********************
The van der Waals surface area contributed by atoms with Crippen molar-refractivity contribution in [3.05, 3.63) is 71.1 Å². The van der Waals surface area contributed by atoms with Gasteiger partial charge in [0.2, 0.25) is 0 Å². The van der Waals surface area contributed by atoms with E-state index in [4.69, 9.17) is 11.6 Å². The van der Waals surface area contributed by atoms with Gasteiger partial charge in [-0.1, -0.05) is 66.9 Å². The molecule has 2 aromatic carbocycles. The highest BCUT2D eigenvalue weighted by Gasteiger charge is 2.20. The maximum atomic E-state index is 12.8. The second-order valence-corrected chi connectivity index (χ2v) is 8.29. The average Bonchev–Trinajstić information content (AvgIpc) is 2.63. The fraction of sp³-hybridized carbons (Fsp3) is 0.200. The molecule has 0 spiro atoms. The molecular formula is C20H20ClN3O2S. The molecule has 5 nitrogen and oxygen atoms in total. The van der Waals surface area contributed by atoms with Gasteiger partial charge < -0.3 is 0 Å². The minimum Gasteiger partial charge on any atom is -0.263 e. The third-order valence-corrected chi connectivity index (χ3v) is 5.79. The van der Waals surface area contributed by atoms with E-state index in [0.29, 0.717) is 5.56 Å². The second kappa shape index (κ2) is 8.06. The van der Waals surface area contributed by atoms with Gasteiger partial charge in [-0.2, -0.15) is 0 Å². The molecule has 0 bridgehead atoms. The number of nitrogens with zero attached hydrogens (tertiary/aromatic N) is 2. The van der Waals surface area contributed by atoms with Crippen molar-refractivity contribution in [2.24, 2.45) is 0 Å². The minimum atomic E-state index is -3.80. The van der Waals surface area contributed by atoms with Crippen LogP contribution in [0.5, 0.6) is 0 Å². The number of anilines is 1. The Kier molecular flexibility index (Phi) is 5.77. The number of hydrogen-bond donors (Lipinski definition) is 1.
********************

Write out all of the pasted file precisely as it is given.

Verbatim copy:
The van der Waals surface area contributed by atoms with Crippen molar-refractivity contribution in [3.05, 3.63) is 71.1 Å². The van der Waals surface area contributed by atoms with Gasteiger partial charge in [0.2, 0.25) is 0 Å². The van der Waals surface area contributed by atoms with E-state index in [4.69, 9.17) is 11.6 Å². The van der Waals surface area contributed by atoms with Gasteiger partial charge in [-0.1, -0.05) is 66.9 Å². The molecule has 2 aromatic carbocycles. The highest BCUT2D eigenvalue weighted by Gasteiger charge is 2.20. The maximum atomic E-state index is 12.8. The second-order valence-corrected chi connectivity index (χ2v) is 8.29. The average Bonchev–Trinajstić information content (AvgIpc) is 2.63. The fraction of sp³-hybridized carbons (Fsp3) is 0.200. The molecule has 0 spiro atoms. The molecular formula is C20H20ClN3O2S. The molecule has 5 nitrogen and oxygen atoms in total. The van der Waals surface area contributed by atoms with Gasteiger partial charge < -0.3 is 0 Å². The minimum Gasteiger partial charge on any atom is -0.263 e. The third-order valence-corrected chi connectivity index (χ3v) is 5.79. The van der Waals surface area contributed by atoms with E-state index in [0.29, 0.717) is 5.56 Å². The second kappa shape index (κ2) is 8.06. The van der Waals surface area contributed by atoms with Gasteiger partial charge in [-0.2, -0.15) is 0 Å². The molecule has 0 bridgehead atoms. The number of nitrogens with zero attached hydrogens (tertiary/aromatic N) is 2. The van der Waals surface area contributed by atoms with Crippen molar-refractivity contribution in [2.24, 2.45) is 0 Å². The minimum atomic E-state index is -3.80. The van der Waals surface area contributed by atoms with Crippen LogP contribution in [0.5, 0.6) is 0 Å². The number of anilines is 1. The Kier molecular flexibility index (Phi) is 5.77. The number of hydrogen-bond donors (Lipinski definition) is 1.